Written by Leanne on Friday, January 27th 2012
Shopping for a wedding dress can be a magical experience -- kind of like you're five years old again, playing dress-up and pretending to be a princess twirling in front of the mirror. Until, that is, you look at the price tag on that sparkly white princess gown and are brought back to the realities of adulthood.
Wait! Before you sell your car (or house... or yacht) to pay for that dress, read these tips. Here are a few suggestions to help you find a wedding dress that fits your budget.
1. Think outside the box
If overly fancy gowns aren't your style, you need not limit your search to wedding dresses alone. Many bridesmaid dresses also come in white or cream, and besides being somewhat less elaborate are often less expensive too. You could also opt for a white evening dress instead. Skip the veil and tiara too; flowers in your hair could be a simple yet beautiful alternative.
2. Buy off the rack
Instead of ordering a custom-made wedding dress in your exact size, you can save a bundle by buying one of the bridal shop's display models when they are marked down to make room for new stock. Most bridal stores have their own seamstresses who can alter the dress to fit you, but it's often cheaper to hire your own -- see #5 below.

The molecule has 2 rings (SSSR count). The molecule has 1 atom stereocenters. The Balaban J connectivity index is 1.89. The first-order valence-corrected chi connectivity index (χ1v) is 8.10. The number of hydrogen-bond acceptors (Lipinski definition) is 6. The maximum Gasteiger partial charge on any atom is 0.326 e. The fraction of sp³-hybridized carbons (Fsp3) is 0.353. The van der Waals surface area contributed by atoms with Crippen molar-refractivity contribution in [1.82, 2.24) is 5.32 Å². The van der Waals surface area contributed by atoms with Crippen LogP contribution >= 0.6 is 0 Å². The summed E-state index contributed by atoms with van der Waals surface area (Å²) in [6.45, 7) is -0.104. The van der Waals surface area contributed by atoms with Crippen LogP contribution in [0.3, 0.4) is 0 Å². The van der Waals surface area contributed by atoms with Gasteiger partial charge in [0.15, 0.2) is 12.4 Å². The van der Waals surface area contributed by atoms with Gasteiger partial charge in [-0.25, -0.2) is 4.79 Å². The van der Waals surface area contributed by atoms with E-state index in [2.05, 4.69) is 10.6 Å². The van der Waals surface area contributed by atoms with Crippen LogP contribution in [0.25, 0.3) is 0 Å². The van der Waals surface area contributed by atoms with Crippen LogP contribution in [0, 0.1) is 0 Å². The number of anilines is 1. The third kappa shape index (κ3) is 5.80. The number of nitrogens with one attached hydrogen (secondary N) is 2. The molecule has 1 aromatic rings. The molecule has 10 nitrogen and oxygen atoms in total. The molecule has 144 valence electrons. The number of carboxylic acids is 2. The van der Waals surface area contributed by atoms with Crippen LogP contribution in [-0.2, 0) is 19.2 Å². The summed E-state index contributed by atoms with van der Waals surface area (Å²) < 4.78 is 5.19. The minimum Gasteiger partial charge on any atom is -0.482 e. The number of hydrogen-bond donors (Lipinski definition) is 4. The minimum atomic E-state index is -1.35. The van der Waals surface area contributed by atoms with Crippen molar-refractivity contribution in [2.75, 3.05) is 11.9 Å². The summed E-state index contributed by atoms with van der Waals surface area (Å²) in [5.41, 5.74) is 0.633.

3. Look for going-out-of-business sales
Sadly, bridal stores do sometimes go out of business. If you know of one that is closing down in your area, you may be able to get a great deal on their clearance inventory. Again, refer to #5 on finding someone to do your alterations.
4. Buy used or borrow
You can also save money by wearing someone else's dress... after she's done with it, of course. Many brides sell their wedding dresses in online classifieds like Kijiji or Craigslist. Some of the gowns haven't even been worn, for whatever reason. (Sometimes it's best not to ask.) Another possibility is to wear a dress that was previously worn by your mother, or sister, or cousin, or friend. Why not make it your "something borrowed"?
5. Find your own seamstress
Whether you're buying a discounted or used dress, chances are it will need some alteration. Look in the yellow pages or Google "sewing alterations" in your area, and get recommendations from recently married people. If you're lucky enough to have a friend or relative who sews well, even better! If possible, bring them along when shopping for a wedding dress. That way, they can tell you whether the amount of alterations required is reasonable or not, according to their expertise.